Once you give up sugar, you can never go back, not truly. Whereas you would have once needed 2 spoons of sugar in your tea, after you’ve gone without for a few months, a single sweetener will make the drink painfully sickly, like someone has dunked a huge lump of candy floss in your mug. So why give it up as your new year’s resolution, apart from the obvious reasons, like appeasing your dentist?
Well, you’d be surprised how much giving up the little granules can change your life. For a start, you won’t feel as hungry. The way sugar works in your body is to give you an immediate rush of energy and make you feel full. This encourages you to eat multiple snack- meals full of sugary gratification- that inevitably means you end up eating a lot more than you would if you simply ate balanced foods 3 or 4 times a day. Slow release energy keeps you full for longer and replaces the immediacy of sugar with a long lasting satisfaction.
Sugar’s appeal is the sudden burst of life. In some cases this can be great but in most, the little moment isn’t worth the crash afterwards. That’s how sugar addiction starts: like pretty much every other addiction. At first, you consume it because it makes you feel amazing, and then you keep going, trying to get back to that original high. Soon, you need it to feel normal and you consume more and more in an effort to achieve some sort of rush again. A worryingly large proportion of people are addicted to sugar without ever realising it: bouncing from sugar coated cereals to jaffa cakes at lunch to an afternoon chocolate bar. Without them, they claim they wouldn’t cope, they would be much too tired. As any top nutritionist or dentist in London will tell you though, they’re not actually weary because of a lack of rest, they’re weary because they’ve trained their body to feel drained without the little white powder.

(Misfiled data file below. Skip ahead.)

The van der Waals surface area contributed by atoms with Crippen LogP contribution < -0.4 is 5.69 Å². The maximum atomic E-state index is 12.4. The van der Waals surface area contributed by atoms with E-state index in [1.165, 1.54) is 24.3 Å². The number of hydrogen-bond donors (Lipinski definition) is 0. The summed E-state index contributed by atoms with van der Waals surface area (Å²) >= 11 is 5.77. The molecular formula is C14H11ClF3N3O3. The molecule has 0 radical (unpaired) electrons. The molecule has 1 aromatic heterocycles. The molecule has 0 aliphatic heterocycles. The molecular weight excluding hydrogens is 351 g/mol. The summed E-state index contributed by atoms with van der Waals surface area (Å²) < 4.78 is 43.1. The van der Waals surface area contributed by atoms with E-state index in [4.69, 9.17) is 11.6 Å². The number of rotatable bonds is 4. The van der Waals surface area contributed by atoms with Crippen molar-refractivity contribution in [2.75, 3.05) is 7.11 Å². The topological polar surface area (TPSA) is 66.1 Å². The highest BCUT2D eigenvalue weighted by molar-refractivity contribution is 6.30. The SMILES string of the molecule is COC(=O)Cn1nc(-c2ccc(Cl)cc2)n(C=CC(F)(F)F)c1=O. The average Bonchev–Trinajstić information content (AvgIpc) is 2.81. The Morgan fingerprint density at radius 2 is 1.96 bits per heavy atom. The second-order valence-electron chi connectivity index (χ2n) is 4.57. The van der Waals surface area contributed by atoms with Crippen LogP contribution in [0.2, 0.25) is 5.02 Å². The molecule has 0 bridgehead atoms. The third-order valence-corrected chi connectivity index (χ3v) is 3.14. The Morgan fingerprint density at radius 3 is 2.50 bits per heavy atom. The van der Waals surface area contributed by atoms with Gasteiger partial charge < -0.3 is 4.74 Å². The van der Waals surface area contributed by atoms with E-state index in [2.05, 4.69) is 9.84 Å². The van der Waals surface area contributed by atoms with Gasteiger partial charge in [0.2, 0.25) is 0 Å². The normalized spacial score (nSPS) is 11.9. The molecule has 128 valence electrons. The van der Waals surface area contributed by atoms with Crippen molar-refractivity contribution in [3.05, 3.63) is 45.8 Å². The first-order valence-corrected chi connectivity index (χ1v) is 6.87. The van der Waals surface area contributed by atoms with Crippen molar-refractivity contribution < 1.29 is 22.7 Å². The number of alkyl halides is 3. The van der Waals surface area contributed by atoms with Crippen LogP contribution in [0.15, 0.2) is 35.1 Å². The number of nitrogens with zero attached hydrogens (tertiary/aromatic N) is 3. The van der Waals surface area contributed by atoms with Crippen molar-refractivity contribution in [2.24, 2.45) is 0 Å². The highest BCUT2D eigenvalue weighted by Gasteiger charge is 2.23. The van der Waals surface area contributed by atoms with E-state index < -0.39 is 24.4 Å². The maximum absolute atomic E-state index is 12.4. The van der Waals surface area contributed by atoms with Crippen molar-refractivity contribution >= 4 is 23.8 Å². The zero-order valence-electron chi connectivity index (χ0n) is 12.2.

It’s the dental world in particular, that takes a dim view of “refined” white sugar, because it is so heavy linked to the vast majority of tooth decay cases that they have. Sugar creates an acidic environment in your mouth for a few hours after consumption, leading to the erosion of precious enamel and the crevices that slowly begin to form. Eating it repeatedly throughout the day, as many people do without even realising, creates a situation where tooth decay is happening almost constantly, regardless of regular brushing. That’s why pretty much every London dentist is urging their patients to cut it out of their diet: lest 2013 be riddled with cavities.